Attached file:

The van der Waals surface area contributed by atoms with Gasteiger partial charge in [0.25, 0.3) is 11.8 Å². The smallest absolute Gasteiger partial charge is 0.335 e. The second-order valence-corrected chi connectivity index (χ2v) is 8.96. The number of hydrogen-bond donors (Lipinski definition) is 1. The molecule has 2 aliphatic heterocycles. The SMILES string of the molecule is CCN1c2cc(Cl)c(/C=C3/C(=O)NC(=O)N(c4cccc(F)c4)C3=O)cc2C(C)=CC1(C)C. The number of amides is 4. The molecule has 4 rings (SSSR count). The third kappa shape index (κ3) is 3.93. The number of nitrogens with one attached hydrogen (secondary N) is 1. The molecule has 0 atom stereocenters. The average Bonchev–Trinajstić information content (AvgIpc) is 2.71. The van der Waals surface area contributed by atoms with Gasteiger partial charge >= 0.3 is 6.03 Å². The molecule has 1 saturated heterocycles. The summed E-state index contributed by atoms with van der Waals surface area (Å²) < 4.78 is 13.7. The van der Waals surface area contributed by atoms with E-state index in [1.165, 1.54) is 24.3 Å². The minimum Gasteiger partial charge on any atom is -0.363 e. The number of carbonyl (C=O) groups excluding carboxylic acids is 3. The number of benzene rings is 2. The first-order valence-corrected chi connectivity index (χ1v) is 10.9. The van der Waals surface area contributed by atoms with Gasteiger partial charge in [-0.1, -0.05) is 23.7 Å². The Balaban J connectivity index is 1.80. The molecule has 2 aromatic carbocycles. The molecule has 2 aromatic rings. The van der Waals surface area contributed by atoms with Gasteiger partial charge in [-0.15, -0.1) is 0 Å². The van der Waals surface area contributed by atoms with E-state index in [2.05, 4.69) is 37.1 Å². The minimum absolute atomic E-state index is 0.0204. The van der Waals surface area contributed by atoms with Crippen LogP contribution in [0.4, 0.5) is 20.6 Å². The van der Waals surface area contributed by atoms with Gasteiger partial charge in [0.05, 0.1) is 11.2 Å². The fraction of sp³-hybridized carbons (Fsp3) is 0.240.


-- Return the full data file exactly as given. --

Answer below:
The van der Waals surface area contributed by atoms with Gasteiger partial charge in [0.25, 0.3) is 11.8 Å². The smallest absolute Gasteiger partial charge is 0.335 e. The second-order valence-corrected chi connectivity index (χ2v) is 8.96. The number of hydrogen-bond donors (Lipinski definition) is 1. The molecule has 2 aliphatic heterocycles. The SMILES string of the molecule is CCN1c2cc(Cl)c(/C=C3/C(=O)NC(=O)N(c4cccc(F)c4)C3=O)cc2C(C)=CC1(C)C. The number of amides is 4. The molecule has 4 rings (SSSR count). The third kappa shape index (κ3) is 3.93. The number of nitrogens with one attached hydrogen (secondary N) is 1. The molecule has 0 atom stereocenters. The average Bonchev–Trinajstić information content (AvgIpc) is 2.71. The van der Waals surface area contributed by atoms with Gasteiger partial charge >= 0.3 is 6.03 Å². The molecule has 1 saturated heterocycles. The summed E-state index contributed by atoms with van der Waals surface area (Å²) < 4.78 is 13.7. The van der Waals surface area contributed by atoms with E-state index in [1.165, 1.54) is 24.3 Å². The minimum Gasteiger partial charge on any atom is -0.363 e. The number of carbonyl (C=O) groups excluding carboxylic acids is 3. The number of benzene rings is 2. The first-order valence-corrected chi connectivity index (χ1v) is 10.9. The van der Waals surface area contributed by atoms with Gasteiger partial charge in [-0.1, -0.05) is 23.7 Å². The Balaban J connectivity index is 1.80. The molecule has 2 aromatic carbocycles. The molecule has 2 aromatic rings. The van der Waals surface area contributed by atoms with Gasteiger partial charge in [-0.15, -0.1) is 0 Å². The van der Waals surface area contributed by atoms with E-state index in [2.05, 4.69) is 37.1 Å². The minimum absolute atomic E-state index is 0.0204. The van der Waals surface area contributed by atoms with Crippen LogP contribution in [0.4, 0.5) is 20.6 Å². The van der Waals surface area contributed by atoms with Gasteiger partial charge in [0.05, 0.1) is 11.2 Å². The fraction of sp³-hybridized carbons (Fsp3) is 0.240.